All the way or not at all

As Rasset noted in his blog post, there is a certain give-and-take to all of these decisions. Half-heartedly addressing bum-hunting and data mining would have been worse than doing nothing at all. That could lead to unenforceable policies that virtuous players would abide by and rule-breakers would continue to exploit:

“Protecting the game of poker that we all love is at the core of everything we do. It ignites very passionate discussions as the decisions are often quite complex when we take in consideration our pool of players with different needs and desires, the historical precedence, the evolution of the game, the latest trends…

With so many customers who trust our products, we have to be particularly vigilant against tools or strategies used to gain an unfair advantage. We also need to be able to ensure that we create enforceable and sustainable policies, making sure that players who do follow the rules are not at a disadvantage.”

The good news is table observation was already fizzling out. We are entering a new era of poker where live streams have become the preferred way to watch online poker. The new change may actually be beneficial to some players. Savvy high-stakes players with Twitch and YouTube channels will now be able to exclusively stream content that observers were unable to watch through the PokerStars client.

The days of play-money players railing high-stakes games through the client may be over. However, the rail will continue to exist; it will just be located on Twitch and YouTube from now on.

Problem No. 1: Data mining

Data mining is when a third party collects hand histories from games in which it doesn’t participate. The company then uses the data to gain an advantage or to repackage and sell. For people who mass multi-table, they can depend on heads-up displays and other software rather than observation. In doing so, they can open even more tables, as their purchased database of hands zeroes in on opponents’ tendencies.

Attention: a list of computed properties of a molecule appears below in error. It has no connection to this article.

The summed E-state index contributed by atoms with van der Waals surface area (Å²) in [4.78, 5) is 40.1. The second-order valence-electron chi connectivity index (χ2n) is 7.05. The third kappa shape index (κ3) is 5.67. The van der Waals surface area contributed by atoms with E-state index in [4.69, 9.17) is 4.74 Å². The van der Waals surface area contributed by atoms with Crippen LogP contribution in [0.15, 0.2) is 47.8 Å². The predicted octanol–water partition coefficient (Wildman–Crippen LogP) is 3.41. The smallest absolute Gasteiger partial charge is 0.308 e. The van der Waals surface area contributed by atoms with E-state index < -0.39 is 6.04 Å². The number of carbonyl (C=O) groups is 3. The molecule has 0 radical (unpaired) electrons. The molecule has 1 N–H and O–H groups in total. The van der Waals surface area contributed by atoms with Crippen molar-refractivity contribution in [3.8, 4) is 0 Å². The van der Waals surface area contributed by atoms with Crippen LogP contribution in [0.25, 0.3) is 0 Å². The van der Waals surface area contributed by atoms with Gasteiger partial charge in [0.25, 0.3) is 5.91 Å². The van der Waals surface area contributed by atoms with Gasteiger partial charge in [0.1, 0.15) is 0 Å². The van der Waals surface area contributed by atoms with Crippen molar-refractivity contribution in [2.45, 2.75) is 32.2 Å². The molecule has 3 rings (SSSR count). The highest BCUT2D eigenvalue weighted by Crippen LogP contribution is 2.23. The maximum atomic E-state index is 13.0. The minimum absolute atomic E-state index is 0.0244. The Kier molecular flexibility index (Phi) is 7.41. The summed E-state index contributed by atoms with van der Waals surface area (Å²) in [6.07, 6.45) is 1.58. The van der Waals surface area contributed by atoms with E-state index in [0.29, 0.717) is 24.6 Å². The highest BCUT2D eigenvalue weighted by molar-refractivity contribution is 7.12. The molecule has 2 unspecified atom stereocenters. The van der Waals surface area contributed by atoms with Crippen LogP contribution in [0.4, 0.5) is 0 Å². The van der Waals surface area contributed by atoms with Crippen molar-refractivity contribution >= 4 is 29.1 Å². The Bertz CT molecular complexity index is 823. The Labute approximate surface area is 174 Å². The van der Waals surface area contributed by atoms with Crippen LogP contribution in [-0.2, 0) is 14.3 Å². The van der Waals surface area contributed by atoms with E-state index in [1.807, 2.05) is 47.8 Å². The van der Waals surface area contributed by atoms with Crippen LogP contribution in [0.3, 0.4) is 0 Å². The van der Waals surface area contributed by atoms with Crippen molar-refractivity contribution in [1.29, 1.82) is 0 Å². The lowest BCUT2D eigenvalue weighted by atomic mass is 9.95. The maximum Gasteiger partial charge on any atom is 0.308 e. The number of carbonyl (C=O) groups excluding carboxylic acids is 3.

As Rasset said: “We have always been committed to doing everything we can to completely remove data mining.”

Rasset went on to explain that part of the reasoning behind Zoom Poker and Spin & Go’s was to make data mining (and bum-hunting) more difficult. At the same time, it will reduce the effectiveness of HUDs and software programs.

Problem No. 2: Bum-hunting

Bum-hunting is the practice of playing against losing or new players almost exclusively. It has been a bane of online poker sites for years. Many professional players rightfully feel the practice has hurt the game.

Only recently have sites started cracking down on bum-hunters. That requires the seating policies and anonymous lobbies that PokerStars will be rolling out.

With regards to bum-hunting, Rasset said:

“All players have a reasonable expectation to play against a large variety of players and of not being targeted by particular opponents. That’s something that we should deliver for the good of all players, not just those that put in the most hours. So, we are currently testing a Heads-up Sit & Go lobby on our Spanish client that removes the possibility of seeing the name of opponents before starting the game, which provides a pool of players that will be randomly matched against each other.”